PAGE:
How to Commemorate and Show Support on World Lung Cancer Day

Celebrate World Lung Cancer Day on August 1 with Simmons Hanly Conroy

On August 1, 2022, international communities will join together to commemorate the 11th annual World Lung Cancer Day — a global grassroots initiative that aims to celebrate, honor and support individuals who have been impacted by the world’s deadliest cancer.

Each year, the world is invited to participate in, commemorate and support World Lung Cancer Day by raising awareness about lung cancer and encouraging overall lung health practices like preventive care screenings. Social media postings related to lung health are also encouraged.

World Lung Cancer Day was introduced in 2012 by the Forum of International Respiratory Societies to bring awareness to the 1.8 million people who were diagnosed with lung cancer in that year alone.

As a Switzerland-based respiratory health advocacy group established in 2002, the forum currently has more than 70,000 members throughout the world, representing organizations such as the American College of Chest Physicians, Asian Pacific Society of Respirology, European Respiratory Society, Pan African Thoracic Society and Asociación Latinoamericana del Thorax.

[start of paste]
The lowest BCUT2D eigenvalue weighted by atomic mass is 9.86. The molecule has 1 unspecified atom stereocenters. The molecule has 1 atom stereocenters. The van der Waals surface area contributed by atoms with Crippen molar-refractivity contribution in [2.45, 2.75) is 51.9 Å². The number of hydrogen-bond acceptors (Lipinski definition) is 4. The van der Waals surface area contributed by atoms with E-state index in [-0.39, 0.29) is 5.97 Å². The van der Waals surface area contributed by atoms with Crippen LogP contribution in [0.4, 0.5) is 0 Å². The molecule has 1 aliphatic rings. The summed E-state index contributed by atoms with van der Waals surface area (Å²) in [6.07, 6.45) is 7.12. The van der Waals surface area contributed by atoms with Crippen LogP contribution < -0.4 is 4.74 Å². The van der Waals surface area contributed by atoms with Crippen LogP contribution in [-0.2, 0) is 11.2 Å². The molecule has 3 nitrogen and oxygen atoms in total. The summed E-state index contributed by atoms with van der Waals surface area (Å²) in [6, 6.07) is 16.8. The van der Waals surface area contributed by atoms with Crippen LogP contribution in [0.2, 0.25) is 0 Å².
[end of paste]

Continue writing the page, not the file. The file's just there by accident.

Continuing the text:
Understanding the World’s Deadliest Cancer

Marked as the global leading cause of cancer-related deaths, lung cancer accounts for 25% of deaths each year, which includes an annual average of more than 139,000 deaths in the United States.

In addition to the 541,000 Americans currently living with this cancer — which includes nearly 7% of men and nearly 6% of women — the American Cancer Society estimates that nearly 240,000 Americans will be newly diagnosed in 2022.

About 75% of internationally reported cases of lung cancer are connected to smoking tobacco. According to the Centers for Disease Control and Prevention, 85% to 90% of lung cancer diagnoses in the United States are attributed to cigarettes.

Fast Facts About Lung Cancer Worldwide

  • Accounts for nearly 25% of all cancer deaths
  • 18% 5-year survival rate (stage 1 diagnosis: 68 to 92% / stage 4 diagnosis: 0 to 10%)